Foaming at the mouth for SXSW

Lost in Austin? Nope. Nick  Cave and the Bad Seeds belong at SXSW.  PHOTO CREDIT: CAT STEVENS
Lost in Austin? Nope. Nick Cave and the Bad Seeds belong at SXSW.
PHOTO CREDIT: CAT STEVENS

 

Every year, thousands of musicians, record labels, fans and publicists from all ends of the earth make their way to Austin, Texas for the five-day sonic soiree and sensory overload known as South by Southwest, which for the rest of the week, you’ll see referred to as SXSW.
For the uninitiated, SXSW is, in theory, where bands go to make it, labels go to show off their talent and the rest of the industry goes to latch onto untouched potential. As for me, I’m there to take it all in, write it all down and tell you all about it. While there’s no possible way to see every act, here are a few I’m looking forward to.

Chelsea Light Moving
The band’s name may seem esoteric, but their leader is one of rock’s greatest guitarists. With Sonic Youth on indefinite hiatus, Thurston Moore’s latest outfit is far from the delicate stylings of his recent solo records. CLM combine Sonic Youth’s atmospheric guitar sounds with artistic abrasions most similar to Moore’s 1995 “Psychic Hearts” record. On CLM’s self-titled debut, released last week, Moore possesses a newfound angst and seems angrier than ever.

Nick Cave and the Bad Seeds
Ten years ago, Nick Cave may have seemed a bit out of place at SXSW. But after scoring three westerns, and providing the musc and a screenplay to the Southern bootlegging movie, “Lawless,” he now seems to embody the ideal of the dusty American outlaw (despite being from Australia and the U.K.). While his recent release seems more like a solo record than a Bad Seeds endeavor, his commanding presence in live shows is as powerful as a fire and brimstone preacher. SXSW is the first of his 20 sold out North American dates and one of the hottest tickets in town.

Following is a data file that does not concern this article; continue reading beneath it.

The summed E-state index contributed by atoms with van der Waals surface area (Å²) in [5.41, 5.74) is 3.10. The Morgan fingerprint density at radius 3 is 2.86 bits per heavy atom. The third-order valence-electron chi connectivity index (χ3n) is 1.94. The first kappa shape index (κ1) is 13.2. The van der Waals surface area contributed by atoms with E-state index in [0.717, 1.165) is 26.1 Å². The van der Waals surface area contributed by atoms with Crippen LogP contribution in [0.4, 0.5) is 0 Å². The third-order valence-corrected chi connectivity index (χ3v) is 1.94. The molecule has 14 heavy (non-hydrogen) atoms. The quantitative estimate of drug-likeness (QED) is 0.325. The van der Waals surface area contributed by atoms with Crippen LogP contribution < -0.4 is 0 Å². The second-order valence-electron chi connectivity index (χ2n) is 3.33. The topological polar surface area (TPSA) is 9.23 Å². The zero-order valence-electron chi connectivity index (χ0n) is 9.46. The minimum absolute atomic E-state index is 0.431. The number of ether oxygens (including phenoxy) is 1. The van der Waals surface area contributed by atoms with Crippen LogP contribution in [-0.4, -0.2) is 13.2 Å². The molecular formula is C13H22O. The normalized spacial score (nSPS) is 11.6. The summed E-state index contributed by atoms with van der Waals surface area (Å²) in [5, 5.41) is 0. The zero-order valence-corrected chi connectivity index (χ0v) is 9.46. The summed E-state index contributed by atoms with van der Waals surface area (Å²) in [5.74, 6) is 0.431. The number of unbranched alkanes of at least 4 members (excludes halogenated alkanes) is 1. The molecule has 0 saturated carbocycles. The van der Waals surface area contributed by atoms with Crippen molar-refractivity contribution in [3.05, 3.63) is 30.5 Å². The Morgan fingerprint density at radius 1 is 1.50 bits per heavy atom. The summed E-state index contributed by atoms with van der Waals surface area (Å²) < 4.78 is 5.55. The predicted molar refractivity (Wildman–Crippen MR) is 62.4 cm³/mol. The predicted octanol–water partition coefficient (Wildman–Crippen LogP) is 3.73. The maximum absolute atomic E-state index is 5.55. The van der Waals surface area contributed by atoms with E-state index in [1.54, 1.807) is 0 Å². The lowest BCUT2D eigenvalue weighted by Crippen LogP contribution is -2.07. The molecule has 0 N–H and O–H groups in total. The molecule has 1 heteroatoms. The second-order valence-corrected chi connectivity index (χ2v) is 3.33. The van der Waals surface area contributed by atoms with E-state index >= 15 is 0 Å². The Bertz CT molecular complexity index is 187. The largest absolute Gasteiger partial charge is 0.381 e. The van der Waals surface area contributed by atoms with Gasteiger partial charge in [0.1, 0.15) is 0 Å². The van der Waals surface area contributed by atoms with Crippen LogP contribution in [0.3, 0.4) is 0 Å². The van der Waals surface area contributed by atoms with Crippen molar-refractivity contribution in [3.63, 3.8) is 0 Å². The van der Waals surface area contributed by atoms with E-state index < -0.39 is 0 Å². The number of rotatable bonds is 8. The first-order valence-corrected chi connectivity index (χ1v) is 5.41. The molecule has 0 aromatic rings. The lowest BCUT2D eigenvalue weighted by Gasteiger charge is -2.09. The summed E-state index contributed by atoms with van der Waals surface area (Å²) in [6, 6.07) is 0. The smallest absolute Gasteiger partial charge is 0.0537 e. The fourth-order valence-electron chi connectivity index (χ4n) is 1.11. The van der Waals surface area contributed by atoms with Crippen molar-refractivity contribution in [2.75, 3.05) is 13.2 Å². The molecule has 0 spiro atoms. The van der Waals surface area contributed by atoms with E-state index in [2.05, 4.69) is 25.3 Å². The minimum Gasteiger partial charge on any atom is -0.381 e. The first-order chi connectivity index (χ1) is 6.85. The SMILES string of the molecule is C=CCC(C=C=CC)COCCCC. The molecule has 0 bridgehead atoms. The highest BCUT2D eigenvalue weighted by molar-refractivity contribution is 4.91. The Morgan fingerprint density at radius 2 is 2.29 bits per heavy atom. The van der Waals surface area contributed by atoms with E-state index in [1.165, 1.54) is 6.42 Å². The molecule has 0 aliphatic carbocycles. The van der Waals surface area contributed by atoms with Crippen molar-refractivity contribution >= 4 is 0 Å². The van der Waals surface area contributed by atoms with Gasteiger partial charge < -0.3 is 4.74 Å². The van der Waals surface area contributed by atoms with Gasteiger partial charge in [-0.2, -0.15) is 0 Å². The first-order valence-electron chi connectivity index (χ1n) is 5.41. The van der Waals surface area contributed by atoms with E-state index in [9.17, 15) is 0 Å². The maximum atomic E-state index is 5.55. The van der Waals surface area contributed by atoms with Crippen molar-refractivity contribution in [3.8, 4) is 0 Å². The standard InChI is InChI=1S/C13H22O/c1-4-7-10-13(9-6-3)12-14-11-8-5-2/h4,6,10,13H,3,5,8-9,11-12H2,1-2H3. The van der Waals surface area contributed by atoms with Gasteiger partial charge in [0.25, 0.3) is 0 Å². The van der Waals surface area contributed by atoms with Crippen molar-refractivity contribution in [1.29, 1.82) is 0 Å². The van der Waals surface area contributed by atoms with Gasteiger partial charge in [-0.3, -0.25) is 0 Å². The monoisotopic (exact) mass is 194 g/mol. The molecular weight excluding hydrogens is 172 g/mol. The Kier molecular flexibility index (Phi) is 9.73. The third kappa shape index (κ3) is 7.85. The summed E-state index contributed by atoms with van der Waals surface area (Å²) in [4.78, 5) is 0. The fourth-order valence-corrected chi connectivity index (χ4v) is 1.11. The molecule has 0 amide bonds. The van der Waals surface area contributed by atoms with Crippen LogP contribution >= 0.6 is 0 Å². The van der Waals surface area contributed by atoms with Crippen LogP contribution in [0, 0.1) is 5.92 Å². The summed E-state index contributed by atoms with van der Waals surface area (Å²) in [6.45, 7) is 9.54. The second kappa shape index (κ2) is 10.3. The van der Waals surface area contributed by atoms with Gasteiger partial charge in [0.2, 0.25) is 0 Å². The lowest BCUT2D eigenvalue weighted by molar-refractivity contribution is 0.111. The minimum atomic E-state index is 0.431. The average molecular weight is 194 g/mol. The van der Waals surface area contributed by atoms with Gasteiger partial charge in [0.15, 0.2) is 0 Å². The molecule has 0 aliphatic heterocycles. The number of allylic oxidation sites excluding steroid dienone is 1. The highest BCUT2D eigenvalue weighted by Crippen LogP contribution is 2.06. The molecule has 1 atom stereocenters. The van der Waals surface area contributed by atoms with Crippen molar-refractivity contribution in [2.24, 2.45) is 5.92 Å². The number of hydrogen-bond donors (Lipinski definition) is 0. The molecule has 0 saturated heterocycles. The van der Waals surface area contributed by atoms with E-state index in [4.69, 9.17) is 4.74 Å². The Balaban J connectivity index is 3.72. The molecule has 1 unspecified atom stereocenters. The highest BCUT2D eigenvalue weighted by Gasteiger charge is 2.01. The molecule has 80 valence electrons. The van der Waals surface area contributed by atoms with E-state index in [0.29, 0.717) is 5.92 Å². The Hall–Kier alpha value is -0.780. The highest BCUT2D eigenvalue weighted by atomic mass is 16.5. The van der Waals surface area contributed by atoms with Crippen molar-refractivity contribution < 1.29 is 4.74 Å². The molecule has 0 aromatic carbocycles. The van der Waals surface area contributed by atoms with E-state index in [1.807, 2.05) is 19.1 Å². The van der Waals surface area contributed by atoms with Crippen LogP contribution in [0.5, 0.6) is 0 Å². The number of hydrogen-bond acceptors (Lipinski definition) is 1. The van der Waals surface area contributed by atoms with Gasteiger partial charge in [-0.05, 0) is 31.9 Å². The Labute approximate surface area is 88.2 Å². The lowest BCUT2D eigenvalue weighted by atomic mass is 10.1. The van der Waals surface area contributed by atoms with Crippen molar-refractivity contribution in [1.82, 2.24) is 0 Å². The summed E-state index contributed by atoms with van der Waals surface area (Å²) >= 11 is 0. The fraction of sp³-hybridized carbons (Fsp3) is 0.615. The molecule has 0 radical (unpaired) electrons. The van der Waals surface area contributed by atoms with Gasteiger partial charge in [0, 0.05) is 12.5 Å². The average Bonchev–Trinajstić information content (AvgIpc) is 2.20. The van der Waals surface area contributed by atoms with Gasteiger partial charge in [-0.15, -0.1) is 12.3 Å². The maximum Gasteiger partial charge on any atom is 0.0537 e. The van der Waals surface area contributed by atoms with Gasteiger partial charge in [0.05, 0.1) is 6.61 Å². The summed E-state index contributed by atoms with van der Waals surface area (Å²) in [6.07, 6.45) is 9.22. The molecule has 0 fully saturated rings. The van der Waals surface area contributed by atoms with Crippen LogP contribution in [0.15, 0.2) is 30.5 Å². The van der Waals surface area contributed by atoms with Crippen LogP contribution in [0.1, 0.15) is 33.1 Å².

Generationals
An electro pop duo from New Orleans, Generationals combine guitar and electronics to create blissful textures and melodic hooks that overpower the inherent melancholia that lingers in the backdrop. Playing seven shows in four days at SXSW, the band will preview their third and best full-length, “Heza,” due out in April.

King Tuff
While the name may suggest some Studio One dub producer, only the weed smoke links Tuff with Jamaican styles. The pride of Brattleboro, Vermont and one of Sub Pop’s latest acquisitions, KT’s music is more akin to the haunting acoustic psych sound of Girls, but with a grunge-y energy.

Skaters
NYC by way of Boston and England, Skaters will be one of the newest and busiest bands in Austin. Consisting of members of Dead Trees and Dirty Pretty Things, Skaters are one of Warner Brothers’ hopes for a youthful rock ‘n’ roll revival. They’re headed straight from the studio after wrapping up their debut LP, slated for early summer release. There’s already a buzz around them, based on their free EP, and extensive European and U.S. tours are already booked for spring. Expect infectious guitar ballads that make you move, but also make you think.

Prince
Wait, what? Yes! In the past few years SXSW has become about established superstars staging their comeback into the public consciousness as much as it is about undiscovered talents. Now that Justin Timberlake has been co-opting Prince’s big band setup of the “Diamonds and Pearls” era, it’s time for his Royal Purpleness to show JT how it’s really done. Prince will reportedly stage an as yet not totally confirmed club show with a 22-piece band during the festival.

—Follow Nolan Gawron on Twitter this week at @metrousmusic. Check out this website all week for his updates on the best of SXSW. Check out our playlist below…

 


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